guttergeek the discontinuous review of graphic narrative

February 2007


David Petersen, Mouse Guard (Archaia Studio Press, 2006-2007). $3.50, six issues.

By Alex Boney


The first book I remember reading as a child is Richard Adams’ Watership Down. I had read plenty of books before that one. My mother read to me quite a bit as I was growing up, and she subscribed to the Classics Illustrated series for me when I was young. I know I read Black Beauty and Around the World in 80 Days and 10,000 Leagues Under the Sea. I knew those stories well. But Watership Down was the first book of which I have distinct, vivid memories. In middle school, my English teacher made Adams’ novel an interactive experience. The class divided the rabbits into warrens and distinguished their personality traits. We had to draw them and create stories that captured the essences of the characters. And through the process, I grew to believe in Adams’ personification of all these damned rabbits. It seemed absurd at first. For some reason, I had been able to completely buy into the Super Friends’ super powers and Luke Skywalker’s manipulation of the Force with no difficulty. But this was the first time such an elaborate fantasy—starring animals, no less—had made its way into the “real books” I was reading. The only way I could completely buy into this story of rabbits on the run was to visualize it outside the confines of the book. As a result, I developed an affinity for this sort of animal tale, both in and out of literature. Mrs. Frisby and the Rats of NIMH, An American Tail, and the stories of Beatrix Potter pick up on the same premise as Watership Down: small, seemingly insignificant animals demonstrate heroic courage while making their way through the dangers of a world stacked against them. David Petersen’s recently-concluded six-issue miniseries, Mouse Guard, provides the closest experience to this sort of fantastic, humanistic animal tale I’ve read in more than twenty years.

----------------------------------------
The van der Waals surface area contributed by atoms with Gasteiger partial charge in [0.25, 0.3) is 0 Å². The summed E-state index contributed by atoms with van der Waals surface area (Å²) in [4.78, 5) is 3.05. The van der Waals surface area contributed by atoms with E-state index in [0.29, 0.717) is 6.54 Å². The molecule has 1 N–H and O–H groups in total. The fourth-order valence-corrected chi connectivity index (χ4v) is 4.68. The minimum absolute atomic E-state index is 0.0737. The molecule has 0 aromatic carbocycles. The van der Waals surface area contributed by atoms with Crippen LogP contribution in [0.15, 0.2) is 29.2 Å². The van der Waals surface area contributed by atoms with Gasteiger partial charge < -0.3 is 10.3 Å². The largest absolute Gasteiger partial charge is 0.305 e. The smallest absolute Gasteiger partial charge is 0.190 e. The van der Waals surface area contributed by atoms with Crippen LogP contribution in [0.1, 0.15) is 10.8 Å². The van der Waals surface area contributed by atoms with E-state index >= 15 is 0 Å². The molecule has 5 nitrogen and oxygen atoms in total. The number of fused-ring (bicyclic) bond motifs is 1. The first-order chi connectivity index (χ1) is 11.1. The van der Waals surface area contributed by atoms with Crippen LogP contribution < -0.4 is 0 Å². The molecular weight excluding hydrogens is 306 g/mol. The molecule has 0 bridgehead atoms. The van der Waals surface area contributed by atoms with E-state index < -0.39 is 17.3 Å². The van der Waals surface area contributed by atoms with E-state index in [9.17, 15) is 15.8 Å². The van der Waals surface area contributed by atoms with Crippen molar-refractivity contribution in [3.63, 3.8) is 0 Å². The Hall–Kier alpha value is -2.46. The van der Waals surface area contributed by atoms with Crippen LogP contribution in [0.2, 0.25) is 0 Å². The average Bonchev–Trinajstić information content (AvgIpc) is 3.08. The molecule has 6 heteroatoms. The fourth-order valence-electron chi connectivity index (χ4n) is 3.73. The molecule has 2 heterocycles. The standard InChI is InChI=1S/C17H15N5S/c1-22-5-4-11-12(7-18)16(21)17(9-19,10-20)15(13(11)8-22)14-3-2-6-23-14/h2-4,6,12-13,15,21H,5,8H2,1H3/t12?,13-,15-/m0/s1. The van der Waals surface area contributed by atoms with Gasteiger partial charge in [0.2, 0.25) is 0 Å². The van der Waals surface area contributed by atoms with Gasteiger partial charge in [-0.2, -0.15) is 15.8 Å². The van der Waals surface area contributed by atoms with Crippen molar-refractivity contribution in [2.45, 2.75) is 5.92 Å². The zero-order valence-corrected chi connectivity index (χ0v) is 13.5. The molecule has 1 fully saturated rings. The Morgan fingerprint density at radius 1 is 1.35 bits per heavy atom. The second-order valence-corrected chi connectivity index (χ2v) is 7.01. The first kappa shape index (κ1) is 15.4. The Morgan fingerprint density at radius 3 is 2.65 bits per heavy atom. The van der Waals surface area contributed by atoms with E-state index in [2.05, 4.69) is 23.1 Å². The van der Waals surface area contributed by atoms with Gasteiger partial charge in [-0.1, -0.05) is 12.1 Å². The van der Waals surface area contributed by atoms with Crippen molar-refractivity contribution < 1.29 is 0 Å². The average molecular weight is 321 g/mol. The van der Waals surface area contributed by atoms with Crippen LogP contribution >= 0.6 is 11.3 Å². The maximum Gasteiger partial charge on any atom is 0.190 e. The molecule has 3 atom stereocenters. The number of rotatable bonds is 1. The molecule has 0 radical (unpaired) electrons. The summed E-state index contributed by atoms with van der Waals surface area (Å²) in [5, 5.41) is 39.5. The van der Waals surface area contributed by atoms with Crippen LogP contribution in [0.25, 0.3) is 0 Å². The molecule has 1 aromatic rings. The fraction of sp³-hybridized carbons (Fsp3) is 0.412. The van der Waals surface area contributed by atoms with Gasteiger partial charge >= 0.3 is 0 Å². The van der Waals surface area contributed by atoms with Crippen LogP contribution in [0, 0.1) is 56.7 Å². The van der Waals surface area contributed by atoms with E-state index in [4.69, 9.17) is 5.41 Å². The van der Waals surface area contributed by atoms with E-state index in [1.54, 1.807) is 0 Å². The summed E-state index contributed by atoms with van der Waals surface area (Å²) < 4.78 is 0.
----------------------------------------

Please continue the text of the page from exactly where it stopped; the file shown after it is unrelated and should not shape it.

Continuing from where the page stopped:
Most contemporary animal fables are set in the modern world, and the dangers the animals face turn the stories into modern parables. The animals’ biggest threats are usually lawnmowers, cars, heavy boots, and other dangers of an encroaching industrialized world. Petersen breaks from this trend by setting his story in the Medieval age. The introductory page in the first issue provides the essential background: “The mice struggle to live safely and prosper among all of the world’s harsh conditions and predators. Thus the mouse guard was formed. After persevering against a weasel warlord in the winter war of 1149, the territories are no longer as troubled. True, the day to day dangers exist, but no longer are the Guard soldiers, instead they are escorts, pathfinders, weather watchers, scouts and body guards for the mice who live among the territories. Many skills are necessary for the Guard to keep the borders safe. They must find new safeways and paths from village to village, lead shipments of good from one town to another, and, in case of attack, guard against all evil and harm to their territories.” The story seems to be very Anglo-oriented; the villages, clothing, and weaponry of the mice seem patterned on Medieval English life. But the animal predators the mice face (weasels, snakes, wolves, and crabs) suggest that the story could be set just as easily in the Chesapeake Bay area as in Europe. Petersen’s decision to locate his story in a different era makes